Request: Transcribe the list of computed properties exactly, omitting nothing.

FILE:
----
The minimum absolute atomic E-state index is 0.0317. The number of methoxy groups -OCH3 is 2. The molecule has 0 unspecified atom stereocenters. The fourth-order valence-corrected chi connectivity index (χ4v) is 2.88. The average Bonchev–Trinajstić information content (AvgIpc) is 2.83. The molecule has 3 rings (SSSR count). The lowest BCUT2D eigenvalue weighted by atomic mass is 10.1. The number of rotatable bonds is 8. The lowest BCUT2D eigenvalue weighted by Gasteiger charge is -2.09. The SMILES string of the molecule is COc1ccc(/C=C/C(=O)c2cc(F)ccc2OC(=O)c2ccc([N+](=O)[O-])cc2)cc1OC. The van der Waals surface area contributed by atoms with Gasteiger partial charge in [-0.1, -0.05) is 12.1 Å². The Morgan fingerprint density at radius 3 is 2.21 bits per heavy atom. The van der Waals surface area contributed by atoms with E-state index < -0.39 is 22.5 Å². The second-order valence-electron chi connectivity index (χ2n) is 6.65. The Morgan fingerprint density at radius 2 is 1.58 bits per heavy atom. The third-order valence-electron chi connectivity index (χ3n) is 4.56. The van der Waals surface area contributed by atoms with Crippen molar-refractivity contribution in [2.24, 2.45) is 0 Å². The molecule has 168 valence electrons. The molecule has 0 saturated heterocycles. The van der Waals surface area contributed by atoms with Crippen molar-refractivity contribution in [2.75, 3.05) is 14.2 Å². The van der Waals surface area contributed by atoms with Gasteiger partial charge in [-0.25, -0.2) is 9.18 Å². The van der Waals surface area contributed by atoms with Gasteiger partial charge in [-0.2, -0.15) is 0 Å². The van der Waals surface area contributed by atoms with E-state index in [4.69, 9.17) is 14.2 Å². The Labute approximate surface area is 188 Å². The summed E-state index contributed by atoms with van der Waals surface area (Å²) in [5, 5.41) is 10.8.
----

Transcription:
The minimum absolute atomic E-state index is 0.0317. The number of methoxy groups -OCH3 is 2. The molecule has 0 unspecified atom stereocenters. The fourth-order valence-corrected chi connectivity index (χ4v) is 2.88. The average Bonchev–Trinajstić information content (AvgIpc) is 2.83. The molecule has 3 rings (SSSR count). The lowest BCUT2D eigenvalue weighted by atomic mass is 10.1. The number of rotatable bonds is 8. The lowest BCUT2D eigenvalue weighted by Gasteiger charge is -2.09. The SMILES string of the molecule is COc1ccc(/C=C/C(=O)c2cc(F)ccc2OC(=O)c2ccc([N+](=O)[O-])cc2)cc1OC. The van der Waals surface area contributed by atoms with Gasteiger partial charge in [-0.1, -0.05) is 12.1 Å². The Morgan fingerprint density at radius 3 is 2.21 bits per heavy atom. The van der Waals surface area contributed by atoms with E-state index < -0.39 is 22.5 Å². The second-order valence-electron chi connectivity index (χ2n) is 6.65. The Morgan fingerprint density at radius 2 is 1.58 bits per heavy atom. The third-order valence-electron chi connectivity index (χ3n) is 4.56. The van der Waals surface area contributed by atoms with Crippen molar-refractivity contribution in [2.24, 2.45) is 0 Å². The molecule has 168 valence electrons. The molecule has 0 saturated heterocycles. The van der Waals surface area contributed by atoms with Crippen molar-refractivity contribution in [2.75, 3.05) is 14.2 Å². The van der Waals surface area contributed by atoms with Gasteiger partial charge in [-0.25, -0.2) is 9.18 Å². The van der Waals surface area contributed by atoms with Gasteiger partial charge in [-0.2, -0.15) is 0 Å². The van der Waals surface area contributed by atoms with E-state index in [4.69, 9.17) is 14.2 Å². The Labute approximate surface area is 188 Å². The summed E-state index contributed by atoms with van der Waals surface area (Å²) in [5, 5.41) is 10.8.